When I came back to Pittsburgh for sophomore year of high school, I plunged into everything. I joined the Think-a-Thon team, I played in the All City Orchestra, I did all of my homework, I worked in a lab, I mentored middle school students, I tutored second graders, I joined a Jewish youth group...I adapt. Somehow, I’ve figured out how to revel in the confusing, unfinished story of my family. These days, I am proud to be a character in it.
Gabazoogoo the Talking Dog is still a part of this story too, though his overt presence at bedtime ebbs and flows as my family grows old and renews itself. Soon, Gabazoogoo will become a part of my baby sister’s life. I’m excited to watch and support Mira as she uses Gabazoogoo to make her own understandings, learns through all her stories that life is messy, and realizes that the messiness is what makes living so much fun.
If Mira’s path ends up being anything like mine, she might discover, just as I am right now, that Gabazoogoo is more of a constant, gentle presence than a source for answers. Our Bibbie was a wise, wise man, and he didn’t spin his tales to make sense of this incomprehensible word--he knew better than to try to do that. Bib shared Gabazoogoo with us to ensure that his family would always know his love. In his wisdom, he knew that he wouldn’t always be able to provide the physical comfort of a lap to sit on and a good conversation. Through the legacy of my great-grandfather’s great story, I always have the simple safety of his great love.
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When Bib turned 90, his son, my Uncle Don, threw a party for him at his house in New York. When my Bibbie was 90, I was only seven or eight, so my memory of this weekend is a little hazy, but I vividly remember the song we sang at the end of the celebration. Before everyone left, four generations of my extended family stood on the lawn and belted out We Shall Not be Moved, the old folk song. My grandmother was on the guitar, and I think my uncle played his fiddle, everyone else sang.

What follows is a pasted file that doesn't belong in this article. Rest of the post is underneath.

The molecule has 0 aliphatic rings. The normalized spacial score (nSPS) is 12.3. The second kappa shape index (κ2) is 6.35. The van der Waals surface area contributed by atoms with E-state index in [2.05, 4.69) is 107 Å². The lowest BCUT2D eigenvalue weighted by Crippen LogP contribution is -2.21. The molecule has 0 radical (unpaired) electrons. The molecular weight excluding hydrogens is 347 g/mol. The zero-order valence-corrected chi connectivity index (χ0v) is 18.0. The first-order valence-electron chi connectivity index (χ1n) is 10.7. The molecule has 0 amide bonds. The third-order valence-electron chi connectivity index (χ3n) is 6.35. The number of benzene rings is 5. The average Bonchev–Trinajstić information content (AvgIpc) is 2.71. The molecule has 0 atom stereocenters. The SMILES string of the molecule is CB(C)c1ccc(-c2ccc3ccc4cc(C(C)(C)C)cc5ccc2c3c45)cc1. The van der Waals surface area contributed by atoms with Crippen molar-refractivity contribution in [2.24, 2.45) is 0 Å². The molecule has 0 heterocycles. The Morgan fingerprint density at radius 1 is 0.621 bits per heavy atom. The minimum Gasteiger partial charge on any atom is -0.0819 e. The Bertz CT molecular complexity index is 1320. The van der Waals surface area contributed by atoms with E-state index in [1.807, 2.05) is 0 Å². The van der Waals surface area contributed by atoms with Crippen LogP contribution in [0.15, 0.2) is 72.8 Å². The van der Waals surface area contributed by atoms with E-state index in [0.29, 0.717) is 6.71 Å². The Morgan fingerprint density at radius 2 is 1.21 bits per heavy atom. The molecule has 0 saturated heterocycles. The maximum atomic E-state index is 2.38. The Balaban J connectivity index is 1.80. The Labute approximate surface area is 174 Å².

I love this song, but it tells only half of a story. Everyone knows that the tree standing by the water moves. It’s alive! With each passing year, it grows taller and fatter, it sheds its leaves and then grows them again, it sways in the music of the wind. Eventually, as the water carves out the earth and erodes the bank, the tree gets swept away. The water carries it to a new place where it can tell new stories. And do you know what? Despite my family's insistent singing that Sunday morning, we all moved too. Bib moved from the earth, my grandparents moved from their home, my parents moved from each other, my sister moved from Pittsburgh, I moved from finished stories. We’re still moving, all together. I don’t think we’ll ever stop.
I wrote parts of this about a month ago in response to my experience at my younger brother's bar mitzvah. Last weekend, I decided to try and move my writing from a scattered compilation of memories to a more coherent story. I hesitated at first because I was wary of jumbling all of this together and staining it with our conversations from class. Ultimately, it was my hesitation which compelled me to keep working these memories. What I’ve done is smushed them together, gone about my life for a few weeks, added and removed things to make a story, cried, shared my writing with a few people, thought about their reactions, added and removed things, and now I’m reflecting on the whole process. What it feels like is that I’ve made a story and that the memories in this story can only exist in the way that I’ve just presented them. I haven’t decided yet if this is good, or bad, or good and bad.